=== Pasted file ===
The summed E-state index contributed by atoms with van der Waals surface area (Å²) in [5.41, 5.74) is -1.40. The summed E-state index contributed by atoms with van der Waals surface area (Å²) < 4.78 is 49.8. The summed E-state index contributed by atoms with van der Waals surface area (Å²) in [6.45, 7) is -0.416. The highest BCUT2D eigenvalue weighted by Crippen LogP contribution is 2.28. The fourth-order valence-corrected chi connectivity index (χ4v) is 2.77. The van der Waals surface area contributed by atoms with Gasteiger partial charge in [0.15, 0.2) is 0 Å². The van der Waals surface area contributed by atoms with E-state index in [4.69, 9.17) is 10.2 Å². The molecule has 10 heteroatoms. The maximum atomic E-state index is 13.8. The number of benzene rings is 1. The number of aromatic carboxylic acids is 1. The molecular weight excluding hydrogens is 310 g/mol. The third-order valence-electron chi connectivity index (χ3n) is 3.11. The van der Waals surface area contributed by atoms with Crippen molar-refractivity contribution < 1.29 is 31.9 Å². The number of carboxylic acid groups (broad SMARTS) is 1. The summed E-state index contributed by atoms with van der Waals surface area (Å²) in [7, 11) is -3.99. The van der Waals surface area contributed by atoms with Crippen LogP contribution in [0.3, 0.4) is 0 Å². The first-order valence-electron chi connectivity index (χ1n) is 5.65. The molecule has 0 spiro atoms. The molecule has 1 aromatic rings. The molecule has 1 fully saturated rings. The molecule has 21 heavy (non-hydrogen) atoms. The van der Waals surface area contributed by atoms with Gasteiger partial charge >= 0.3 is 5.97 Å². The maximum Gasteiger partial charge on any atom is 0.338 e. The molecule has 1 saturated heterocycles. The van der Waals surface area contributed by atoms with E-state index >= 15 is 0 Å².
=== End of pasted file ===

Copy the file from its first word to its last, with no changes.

The summed E-state index contributed by atoms with van der Waals surface area (Å²) in [5.41, 5.74) is -1.40. The summed E-state index contributed by atoms with van der Waals surface area (Å²) < 4.78 is 49.8. The summed E-state index contributed by atoms with van der Waals surface area (Å²) in [6.45, 7) is -0.416. The highest BCUT2D eigenvalue weighted by Crippen LogP contribution is 2.28. The fourth-order valence-corrected chi connectivity index (χ4v) is 2.77. The van der Waals surface area contributed by atoms with Gasteiger partial charge in [0.15, 0.2) is 0 Å². The van der Waals surface area contributed by atoms with E-state index in [4.69, 9.17) is 10.2 Å². The molecule has 10 heteroatoms. The maximum atomic E-state index is 13.8. The number of benzene rings is 1. The number of aromatic carboxylic acids is 1. The molecular weight excluding hydrogens is 310 g/mol. The third-order valence-electron chi connectivity index (χ3n) is 3.11. The van der Waals surface area contributed by atoms with Crippen molar-refractivity contribution < 1.29 is 31.9 Å². The number of carboxylic acid groups (broad SMARTS) is 1. The summed E-state index contributed by atoms with van der Waals surface area (Å²) in [7, 11) is -3.99. The van der Waals surface area contributed by atoms with Crippen LogP contribution in [0.3, 0.4) is 0 Å². The first-order valence-electron chi connectivity index (χ1n) is 5.65. The molecule has 0 spiro atoms. The molecule has 1 aromatic rings. The molecule has 1 fully saturated rings. The molecule has 21 heavy (non-hydrogen) atoms. The van der Waals surface area contributed by atoms with Gasteiger partial charge >= 0.3 is 5.97 Å². The maximum Gasteiger partial charge on any atom is 0.338 e. The molecule has 1 saturated heterocycles. The van der Waals surface area contributed by atoms with E-state index >= 15 is 0 Å².